Like everyone else, the genealogy education industry has been dramatically affected by the coronavirus pandemic. However, my impression is that it also adjusted to the new circumstances somewhat better than most organizations because remote learning has long had a prominent role in genealogy education. FamilySearch’s annual RootsTech conference, for example, has always offered remote sessions, making it the largest family history event in the world. The 2021 event, which is going on this weekend, is completely virtual for the first time.
Another example comes from my own experience. Arguably the best genealogy course I ever took was Researching Nordic Ancestors in 2018, sponsored by the Salt Lake Institute for Genealogy (SLIG). It was a virtual 10-week class. Whatever expertise I have in Norwegian genealogy is primarily due to the outstanding instructors, Finn Karlsen and Jeff Svare. I continue to consult the syllabus regularly.
Of course, most conferences and courses were in person before the pandemic, but I’ve been impressed how genealogical societies and organizations continue to host events as remote learning has taken hold. The National Genealogical Society, the flagship organization of American genealogy, will be hosting its annual conference as a 100% virtual event on May 17-21. (It was scheduled to be held in Richmond, Virginia, which would have been easy for me to attend, so the cancellation of the in-person event was a disappointment.)
Another upcoming all-virtual conference is the 2021 International German Genealogy Conference, to be held 17-24 July. The press release explains the details and how to register: http://bit.ly/
I’m probably going to register for it, depending on summer plans. I have several German ancestors, including:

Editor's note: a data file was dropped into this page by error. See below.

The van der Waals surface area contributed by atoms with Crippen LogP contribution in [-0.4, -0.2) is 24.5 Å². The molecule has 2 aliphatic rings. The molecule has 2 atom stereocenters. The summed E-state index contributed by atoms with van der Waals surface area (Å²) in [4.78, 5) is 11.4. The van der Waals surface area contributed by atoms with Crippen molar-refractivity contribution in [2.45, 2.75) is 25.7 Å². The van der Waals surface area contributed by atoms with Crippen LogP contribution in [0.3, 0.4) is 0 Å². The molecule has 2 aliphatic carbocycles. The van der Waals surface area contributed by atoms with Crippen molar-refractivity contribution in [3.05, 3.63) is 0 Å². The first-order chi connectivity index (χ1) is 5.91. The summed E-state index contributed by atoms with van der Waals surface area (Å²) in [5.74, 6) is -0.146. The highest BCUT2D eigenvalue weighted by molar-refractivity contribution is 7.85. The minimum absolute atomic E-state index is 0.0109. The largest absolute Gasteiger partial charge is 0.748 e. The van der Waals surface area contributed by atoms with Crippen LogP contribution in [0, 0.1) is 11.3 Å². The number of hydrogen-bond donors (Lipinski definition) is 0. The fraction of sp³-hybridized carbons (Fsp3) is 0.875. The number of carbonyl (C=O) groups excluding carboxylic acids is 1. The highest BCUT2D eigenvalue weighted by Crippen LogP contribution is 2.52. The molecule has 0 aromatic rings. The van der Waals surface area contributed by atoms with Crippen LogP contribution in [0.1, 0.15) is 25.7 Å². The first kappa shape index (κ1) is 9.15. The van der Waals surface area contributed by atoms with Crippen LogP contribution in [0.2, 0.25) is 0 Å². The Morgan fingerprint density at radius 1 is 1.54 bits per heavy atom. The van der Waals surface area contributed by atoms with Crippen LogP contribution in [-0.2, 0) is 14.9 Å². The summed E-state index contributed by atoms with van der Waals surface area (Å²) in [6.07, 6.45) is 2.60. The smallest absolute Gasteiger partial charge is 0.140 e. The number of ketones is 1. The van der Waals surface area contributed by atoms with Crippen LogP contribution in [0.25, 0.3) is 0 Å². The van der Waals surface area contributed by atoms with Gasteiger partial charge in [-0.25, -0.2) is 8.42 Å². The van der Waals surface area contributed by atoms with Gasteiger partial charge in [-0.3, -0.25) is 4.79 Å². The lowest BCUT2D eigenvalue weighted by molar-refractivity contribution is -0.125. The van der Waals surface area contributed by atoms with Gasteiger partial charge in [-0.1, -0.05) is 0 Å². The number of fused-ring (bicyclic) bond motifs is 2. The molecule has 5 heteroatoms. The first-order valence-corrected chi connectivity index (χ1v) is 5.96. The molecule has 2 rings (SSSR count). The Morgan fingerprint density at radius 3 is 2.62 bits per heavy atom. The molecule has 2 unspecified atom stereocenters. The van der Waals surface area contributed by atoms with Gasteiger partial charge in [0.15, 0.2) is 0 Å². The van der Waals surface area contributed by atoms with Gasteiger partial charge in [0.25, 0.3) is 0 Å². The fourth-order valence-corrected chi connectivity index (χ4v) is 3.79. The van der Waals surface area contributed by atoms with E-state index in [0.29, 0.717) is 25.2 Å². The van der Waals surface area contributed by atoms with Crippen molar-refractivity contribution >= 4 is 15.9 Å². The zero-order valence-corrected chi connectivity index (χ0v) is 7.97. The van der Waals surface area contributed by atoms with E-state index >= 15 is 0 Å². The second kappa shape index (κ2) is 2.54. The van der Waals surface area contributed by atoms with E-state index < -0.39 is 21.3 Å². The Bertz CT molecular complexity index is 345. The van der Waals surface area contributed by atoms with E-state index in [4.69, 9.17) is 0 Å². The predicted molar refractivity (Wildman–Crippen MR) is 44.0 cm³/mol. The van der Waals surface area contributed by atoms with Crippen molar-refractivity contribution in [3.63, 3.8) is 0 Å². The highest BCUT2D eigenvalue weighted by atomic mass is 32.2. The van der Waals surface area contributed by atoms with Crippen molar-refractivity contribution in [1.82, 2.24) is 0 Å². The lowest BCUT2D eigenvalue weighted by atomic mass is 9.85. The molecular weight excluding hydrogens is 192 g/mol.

- 3GG Charles C. Miller (1822-1885)
- 4GG John Lukemire (1782-1863)
- 5GG Jacob Tabele (1739-1831)
Last year, I made surprising progress in the Alsatian half of my Miller line, as detailed in posts here and here. But I’ve never done much research on 3GG Charles C. Miller (1822-1885), the German husband of Alsatian 3GG Caroline S. Whaley (1831-1888). Charles and his brother Henry immigrated from the Duchy of Brunswick (Braunschweig in German) in the late 1840s. In July 1850, they were enumerated as carpenters in Princeton, New Jersey.1850 U.S. census, Mercer County, New Jersey, population schedule, Princeton Township, p. 10A, dwelling 119, family 132, Charles and Henry Miller in household of Aaron F. Allen; digital image, … Continue reading Charles married Caroline in Princeton in December 1850.“New Jersey, U.S., Marriage Records, 1670-1965,” database online, Ancestry (https://www.ancestry.com : 20 February 2021), Charles Miller and Caroline S. Whaley, 7 December 1850, Trenton, … Continue reading Around 1853, they settled in Saginaw, Michigan, where Charles became a building contractor and sometime politician. He was city treasurer for a short time while his brother Henry was sheriff of Saginaw for many years.
The Lukemire origins are shrouded in even more mystery. There is some hint that the Lukemire progenitor, 4GG John Lukemire (1782-1863), may have come from the Province of Westphalia, but that is uncertain. At least the later census records of his children state that he was born in Germany. There has been speculation that he could be the son of a Hessian soldier but nothing definite has ever materialized. This may be a brickwall that can only be knocked down through DNA matching.
The Tabele origins are also murky. 5GG Jacob Tabele (1739-1831) is the original immigrant and I have a lead suggesting that he may be from Mutterstadt, Germany (near Mannheim). He was a resident of Manhattan and died there in 1831, age 91. I previously reported on the Tabele family in this post here.
|↑1||1850 U.S. census, Mercer County, New Jersey, population schedule, Princeton Township, p. 10A, dwelling 119, family 132, Charles and Henry Miller in household of Aaron F. Allen; digital image, Ancestry.com (https://www.ancestry.com : 20 February 2021), citing NARA microfilm M432, roll 454.|
|↑2||“New Jersey, U.S., Marriage Records, 1670-1965,” database online, Ancestry (https://www.ancestry.com : 20 February 2021), Charles Miller and Caroline S. Whaley, 7 December 1850, Trenton, Mercer, New Jersey; citing New Jersey State Archives film no. 000542528.|